All in all, companies will have to be adaptive to a new technological environment which requires the willingness to change and innovative approaches. Many new devices such as smart speakers, virtual and augmented reality, autonomous vehicles are a space for exploration for companies who should find a way to take advantage of the latest technological trends in the field.

How Can Multiexperience be Used in the Banking Sector?

The banking sector by itself provides a large, almost unexplored area for multiexperience. While some of the applications are already being exploited, such as mobile pay or automated chat-bot, the rest of them are yet to see the world. It also is important to note that any major discovery for multiexperience in banking will trigger the consequent change in the whole industry, making nearly all existing banks increase their spending on marketing, customer support and innovation.

To be successful in a new environment, it is important to have an advantage over other industry players. For a start, it can be considering as many devices as possible for reaching out to the target audience, let alone many of them will be prioritized differently.

For each device, there will have to be developed a separate communication plan, though brand consistency across channels should invariably remain continuous. For example, a communication plan on TV should be different from communication on mobile devices, nevertheless retaining the brand features consumers identify you best with.

While choosing between devices and communication channels, it is worthy to keep in mind the following: all of them have different exposure and frequency of use. Banks should store it in mind while building the communication strategy.

Mediums for Multiexperience

Below, we list devices that are a window into multiexperience dimension.

Smartphones. The most obvious and also most frequently used, smartphones nowadays became the core of all business activities, and in particular, those related to banking. While eliminating the need to go to a physical location, smartphone apps provide all handy features to ensure that you can manage your finance without leaving your house.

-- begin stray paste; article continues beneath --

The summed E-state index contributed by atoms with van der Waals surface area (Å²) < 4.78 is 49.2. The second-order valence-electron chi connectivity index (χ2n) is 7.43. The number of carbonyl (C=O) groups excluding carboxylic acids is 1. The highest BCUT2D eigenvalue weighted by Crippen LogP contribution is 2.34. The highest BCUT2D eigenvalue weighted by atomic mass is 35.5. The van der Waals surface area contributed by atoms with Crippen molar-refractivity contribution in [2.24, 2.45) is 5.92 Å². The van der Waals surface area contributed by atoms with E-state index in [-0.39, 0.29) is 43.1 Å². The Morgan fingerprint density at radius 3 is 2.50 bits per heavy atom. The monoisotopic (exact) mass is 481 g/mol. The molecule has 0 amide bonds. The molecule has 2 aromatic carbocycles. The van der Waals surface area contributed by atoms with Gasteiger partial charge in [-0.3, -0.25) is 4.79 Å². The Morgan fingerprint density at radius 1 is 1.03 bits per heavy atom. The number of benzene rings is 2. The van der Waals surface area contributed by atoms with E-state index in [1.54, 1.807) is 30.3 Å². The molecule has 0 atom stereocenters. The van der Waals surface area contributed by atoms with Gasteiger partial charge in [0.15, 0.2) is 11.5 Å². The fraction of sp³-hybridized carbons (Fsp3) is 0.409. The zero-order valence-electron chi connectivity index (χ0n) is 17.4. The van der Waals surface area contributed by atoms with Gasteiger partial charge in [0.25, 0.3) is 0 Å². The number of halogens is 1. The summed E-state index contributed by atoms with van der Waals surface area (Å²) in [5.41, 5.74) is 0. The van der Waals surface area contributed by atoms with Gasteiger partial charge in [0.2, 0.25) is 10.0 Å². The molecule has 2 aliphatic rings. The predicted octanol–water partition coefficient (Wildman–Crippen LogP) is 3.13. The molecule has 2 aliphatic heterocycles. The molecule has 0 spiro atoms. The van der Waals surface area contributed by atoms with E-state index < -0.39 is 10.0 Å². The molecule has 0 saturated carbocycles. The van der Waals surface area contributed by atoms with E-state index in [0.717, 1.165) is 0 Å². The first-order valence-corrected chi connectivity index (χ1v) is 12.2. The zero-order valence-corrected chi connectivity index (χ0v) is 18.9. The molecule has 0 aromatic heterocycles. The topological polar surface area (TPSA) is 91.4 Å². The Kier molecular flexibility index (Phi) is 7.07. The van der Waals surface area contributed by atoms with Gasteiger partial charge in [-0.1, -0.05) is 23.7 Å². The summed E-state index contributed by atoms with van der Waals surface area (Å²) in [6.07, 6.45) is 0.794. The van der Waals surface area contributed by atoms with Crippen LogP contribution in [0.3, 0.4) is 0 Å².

Computers. Still keeping leadership in audience reach, computers are larger in size and less mobile than smartphones. Keeping that in mind, many banks are adding more advanced features (e.g. creating a bank statement, applying for credit) for the desktop versions of their online banking.

Tablets. This is a middle ground between computers and smartphones. While keeping a screen bigger than that of mobile phones, they still lack a keyboard and processing power. Besides, many of them are deprived of stable internet connection and are nurtured on WiFi network. Marketers should take that into account while developing apps.

TVs. While traditional TVs are gradually stepping back, more and more space is gaining smart TV. This new type allows customized content and even has additional features like internet browsing. However, it is important to note that the viewers don’t like being interrupted while watching their favorite show. Therefore, agents should come up with a way to enhance the watching experience, not damage it. Perhaps, a small break between watching episodes may be the right time to step in?

Wearables. Relatively new but showing in exponential growth in popularity, wearables are gadgets whose main feature lies in interconnectivity. While being remotely bridged with apps on a smartphone, they are even more portable because they stay with the owner basically all the time (e.g. smartwatch). How can banks make use of them? Sending notifications and updating on the status of balance can be one option.

Smart speakers. Those gadgets are completely powered and controlled by voice – no physical buttons attached. Smart speakers are AI-powered solutions that provide immediate help with the use of just a few “hot” words. This may soon become a replacement for traditional customer support, and its use in banking is already under scrutiny.

API integration. This is a catchy term used to describe how a few devices can connect and transmit the data through a joint network. Nowadays, API can be used with respect to any device that is not connected to another device, making data sharing twist for mutual benefit. This way, for example, companies can connect to displays inside a car. Convenient, right?


While there are a variety of ways how companies can reach out to consumers, now it’s time when consumers are given a priority on deciding when it’s the right time to connect. It becomes easier having so many technical mediums disposable; that’s why the companies and brands should ensure the maximum connectivity, aka multiexperience. Even though it takes an effort and creates extra challenges linked with investment and development, eventually it will pay off – after all, that’s where the future has already paved its way.